ERECTILE DYSFUNCTION - Watsons Health

ERECTILE DYSFUNCTION

Erectile dysfunction, commonly referred to as ED, is the inability to achieve and sustain an erection suitable for sexual intercourse.

Having erection trouble from time to time isn’t necessarily a cause for concern. If erectile dysfunction is an ongoing issue, however, it can cause stress, affect your self-confidence and contribute to relationship problems.

In most cases, erectile dysfunction is caused by something physical. Common causes include:

  • Heart disease
  • Clogged blood vessels (atherosclerosis)
  • High cholesterol
  • High blood pressure
  • Diabetes
  • Obesity
  • Metabolic syndrome — a condition involving increased blood pressure, high insulin levels, body fat around the waist and high cholesterol
  • Parkinson’s disease
  • Multiple sclerosis
  • Peyronie’s disease — development of scar tissue inside the penis
  • Certain prescription medications
  • Tobacco use
  • Alcoholism and other forms of substance abuse
  • Sleep disorders
  • Treatments for prostate cancer or enlarged prostate
  • Surgeries or injuries that affect the pelvic area or spinal cord

The brain plays a key role in triggering the series of physical events that cause an erection, starting with feelings of sexual excitement. A number of things can interfere with sexual feelings and cause or worsen erectile dysfunction. These include:

  • Depression, anxiety or other mental health conditions
  • Stress
  • Relationship problems due to stress, poor communication or other concerns

Erectile dysfunction symptoms might include persistent:

  • Trouble getting an erection
  • Trouble keeping an erection
  • Reduced sexual desire

DIAGNOSIS

For many men, a physical exam and answering questions (medical history) are all that’s needed for a doctor to diagnose erectile dysfunction and recommend a treatment. If you have chronic health conditions or your doctor suspects that an underlying condition might be involved, you might need further tests or a consultation with a specialist.

Tests for underlying conditions might include:

  • Physical exam. This might include careful examination of your penis and testicles and checking your nerves for sensation.
  • Blood tests. A sample of your blood might be sent to a lab to check for signs of heart disease, diabetes, low testosterone levels and other health conditions.
  • Urine tests (urinalysis). Like blood tests, urine tests are used to look for signs of diabetes and other underlying health conditions.
  • Ultrasound. This test is usually performed by a specialist in an office. It involves using a wandlike device (transducer) held over the blood vessels that supply the penis. It creates a video image to let your doctor see if you have blood flow problems.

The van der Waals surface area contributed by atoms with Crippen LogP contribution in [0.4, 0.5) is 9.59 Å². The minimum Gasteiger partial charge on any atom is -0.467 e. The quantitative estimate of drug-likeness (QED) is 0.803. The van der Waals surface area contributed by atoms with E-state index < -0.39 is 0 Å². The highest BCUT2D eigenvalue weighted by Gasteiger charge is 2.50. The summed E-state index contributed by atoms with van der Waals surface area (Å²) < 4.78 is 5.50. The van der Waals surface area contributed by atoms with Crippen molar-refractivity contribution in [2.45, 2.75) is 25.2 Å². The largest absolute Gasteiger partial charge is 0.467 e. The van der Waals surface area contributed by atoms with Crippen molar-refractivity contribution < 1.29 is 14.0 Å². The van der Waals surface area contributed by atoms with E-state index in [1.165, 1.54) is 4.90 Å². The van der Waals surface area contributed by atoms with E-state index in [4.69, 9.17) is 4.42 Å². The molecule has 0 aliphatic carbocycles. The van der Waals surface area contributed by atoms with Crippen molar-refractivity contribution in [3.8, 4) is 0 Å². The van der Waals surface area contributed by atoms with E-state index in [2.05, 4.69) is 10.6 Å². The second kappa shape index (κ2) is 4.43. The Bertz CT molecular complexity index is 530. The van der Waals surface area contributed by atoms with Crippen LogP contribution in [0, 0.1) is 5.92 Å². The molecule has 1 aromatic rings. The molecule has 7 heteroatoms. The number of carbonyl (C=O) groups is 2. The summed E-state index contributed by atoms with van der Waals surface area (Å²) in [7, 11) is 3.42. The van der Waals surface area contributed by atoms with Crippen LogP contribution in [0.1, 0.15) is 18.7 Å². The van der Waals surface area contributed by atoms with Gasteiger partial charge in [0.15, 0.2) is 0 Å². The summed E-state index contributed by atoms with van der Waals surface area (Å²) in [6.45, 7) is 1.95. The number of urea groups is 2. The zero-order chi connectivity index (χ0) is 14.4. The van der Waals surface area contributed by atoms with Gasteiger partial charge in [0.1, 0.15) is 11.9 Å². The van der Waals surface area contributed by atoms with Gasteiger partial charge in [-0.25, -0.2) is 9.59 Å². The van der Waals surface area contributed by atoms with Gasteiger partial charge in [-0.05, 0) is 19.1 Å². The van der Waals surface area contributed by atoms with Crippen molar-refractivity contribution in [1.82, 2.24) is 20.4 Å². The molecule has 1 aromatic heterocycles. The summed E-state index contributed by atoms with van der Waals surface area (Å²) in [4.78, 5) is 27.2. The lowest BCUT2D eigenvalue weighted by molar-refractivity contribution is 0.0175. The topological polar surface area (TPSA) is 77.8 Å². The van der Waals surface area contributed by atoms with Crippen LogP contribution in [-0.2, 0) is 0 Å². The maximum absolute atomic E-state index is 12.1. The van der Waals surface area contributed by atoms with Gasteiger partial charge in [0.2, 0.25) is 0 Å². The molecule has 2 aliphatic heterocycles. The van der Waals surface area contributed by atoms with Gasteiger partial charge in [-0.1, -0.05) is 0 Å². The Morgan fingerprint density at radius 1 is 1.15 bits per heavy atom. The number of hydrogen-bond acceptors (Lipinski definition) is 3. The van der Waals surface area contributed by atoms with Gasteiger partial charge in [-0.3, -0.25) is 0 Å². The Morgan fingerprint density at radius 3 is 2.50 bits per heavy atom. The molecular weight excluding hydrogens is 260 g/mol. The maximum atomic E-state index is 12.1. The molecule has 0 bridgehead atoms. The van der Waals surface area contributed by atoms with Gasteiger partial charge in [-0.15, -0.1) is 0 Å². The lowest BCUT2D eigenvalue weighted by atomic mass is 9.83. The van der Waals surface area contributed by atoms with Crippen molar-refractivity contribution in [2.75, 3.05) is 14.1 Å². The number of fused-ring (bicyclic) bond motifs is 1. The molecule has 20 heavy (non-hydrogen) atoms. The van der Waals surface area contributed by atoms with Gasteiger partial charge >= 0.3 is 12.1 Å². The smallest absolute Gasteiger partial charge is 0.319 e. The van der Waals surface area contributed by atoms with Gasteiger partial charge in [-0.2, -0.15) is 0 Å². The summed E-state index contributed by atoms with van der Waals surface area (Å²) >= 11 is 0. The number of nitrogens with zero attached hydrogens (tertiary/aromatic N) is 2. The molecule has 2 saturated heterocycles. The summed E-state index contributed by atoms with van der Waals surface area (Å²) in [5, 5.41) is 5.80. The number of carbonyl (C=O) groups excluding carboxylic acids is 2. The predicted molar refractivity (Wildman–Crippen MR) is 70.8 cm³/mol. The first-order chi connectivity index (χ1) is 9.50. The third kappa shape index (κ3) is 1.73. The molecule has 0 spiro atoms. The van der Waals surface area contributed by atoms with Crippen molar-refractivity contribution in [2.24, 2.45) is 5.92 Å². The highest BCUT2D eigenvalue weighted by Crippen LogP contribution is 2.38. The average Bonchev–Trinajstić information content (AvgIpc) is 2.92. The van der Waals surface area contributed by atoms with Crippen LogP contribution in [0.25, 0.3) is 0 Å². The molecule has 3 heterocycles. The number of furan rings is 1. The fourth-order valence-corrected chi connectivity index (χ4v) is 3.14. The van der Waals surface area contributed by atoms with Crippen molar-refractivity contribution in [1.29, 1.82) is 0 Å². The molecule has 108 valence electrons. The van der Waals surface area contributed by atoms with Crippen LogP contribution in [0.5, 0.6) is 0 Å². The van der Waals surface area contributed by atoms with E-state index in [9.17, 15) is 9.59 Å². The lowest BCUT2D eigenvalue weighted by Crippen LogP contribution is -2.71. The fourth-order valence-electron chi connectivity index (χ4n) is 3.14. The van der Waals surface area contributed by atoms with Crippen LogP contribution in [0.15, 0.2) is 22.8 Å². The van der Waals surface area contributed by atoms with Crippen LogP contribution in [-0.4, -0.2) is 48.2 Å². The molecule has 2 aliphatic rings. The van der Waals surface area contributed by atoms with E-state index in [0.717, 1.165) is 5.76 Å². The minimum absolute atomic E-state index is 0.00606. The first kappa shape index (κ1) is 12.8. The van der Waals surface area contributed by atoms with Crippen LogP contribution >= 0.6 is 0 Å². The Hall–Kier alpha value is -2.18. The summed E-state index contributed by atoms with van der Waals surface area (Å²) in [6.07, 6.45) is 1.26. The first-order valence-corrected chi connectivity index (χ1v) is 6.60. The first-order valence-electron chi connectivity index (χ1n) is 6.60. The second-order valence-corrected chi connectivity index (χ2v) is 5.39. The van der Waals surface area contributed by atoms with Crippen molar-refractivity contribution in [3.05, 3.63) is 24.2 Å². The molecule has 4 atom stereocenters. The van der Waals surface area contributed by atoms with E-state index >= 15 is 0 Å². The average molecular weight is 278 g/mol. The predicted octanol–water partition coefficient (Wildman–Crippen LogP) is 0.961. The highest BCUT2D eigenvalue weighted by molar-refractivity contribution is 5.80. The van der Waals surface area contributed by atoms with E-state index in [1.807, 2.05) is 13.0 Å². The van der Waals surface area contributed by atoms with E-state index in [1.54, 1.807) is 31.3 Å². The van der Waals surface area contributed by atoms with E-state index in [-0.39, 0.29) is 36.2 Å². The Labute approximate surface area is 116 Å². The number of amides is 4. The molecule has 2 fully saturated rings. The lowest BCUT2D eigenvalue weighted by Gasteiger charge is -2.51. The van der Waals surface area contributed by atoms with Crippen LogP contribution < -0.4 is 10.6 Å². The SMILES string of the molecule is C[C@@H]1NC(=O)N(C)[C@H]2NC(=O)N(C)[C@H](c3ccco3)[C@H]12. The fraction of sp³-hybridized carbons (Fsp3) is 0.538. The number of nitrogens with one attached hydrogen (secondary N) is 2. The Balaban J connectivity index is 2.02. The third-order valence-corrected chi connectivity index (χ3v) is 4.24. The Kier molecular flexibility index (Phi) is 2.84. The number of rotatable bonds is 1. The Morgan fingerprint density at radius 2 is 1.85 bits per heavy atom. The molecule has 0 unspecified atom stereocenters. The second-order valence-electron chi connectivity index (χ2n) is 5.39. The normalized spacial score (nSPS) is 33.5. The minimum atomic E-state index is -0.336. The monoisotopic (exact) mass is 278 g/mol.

This test is sometimes done in combination with an injection of medications into the penis to stimulate blood flow and produce an erection.
  • Overnight erection test. Most men have erections during sleep without remembering them. This simple test involves wrapping a special device around your penis before you go to bed.
This device measures the number and strength of erections that are achieved overnight. It can help to determine if your erectile dysfunction is related to psychological or physical causes.
  • Psychological exam. Your doctor might ask questions to screen for depression and other possible psychological causes of erectile dysfunction.

 

RECOMMENDED MEDICATIONS

The most common medical treatments for erectile dysfunction include medications. Several drugs may be used:

  • Tadalafil(Cialis), vardenafil (Levitra, Staxyn), avanafil (Stendra), and sildenafil (Viagra) are effective in about seven out of 10 men who use them. A pill is taken one hour before intercourse on an empty stomach and, when effective, allows a normal erection with stimulation. These drugs are not to be used by men who take any kind of nitroglycerin or nitrate drugs because the combination can result in dangerously low blood pressure.
  • Self-injected medications can produce an erection. The drug is injected before sex into the side of the penis; these drugs may also improve long-term potency and penile blood flow.
  • Prostaglandin suppositories can be inserted into the urethra to produce erections.
  • Testosterone replacement therapy may help men with low testosterone levels, but no specific level of the hormone guarantees potency. Treatment comes in many forms, including shots, patches, gels, and oral tablets, for example.

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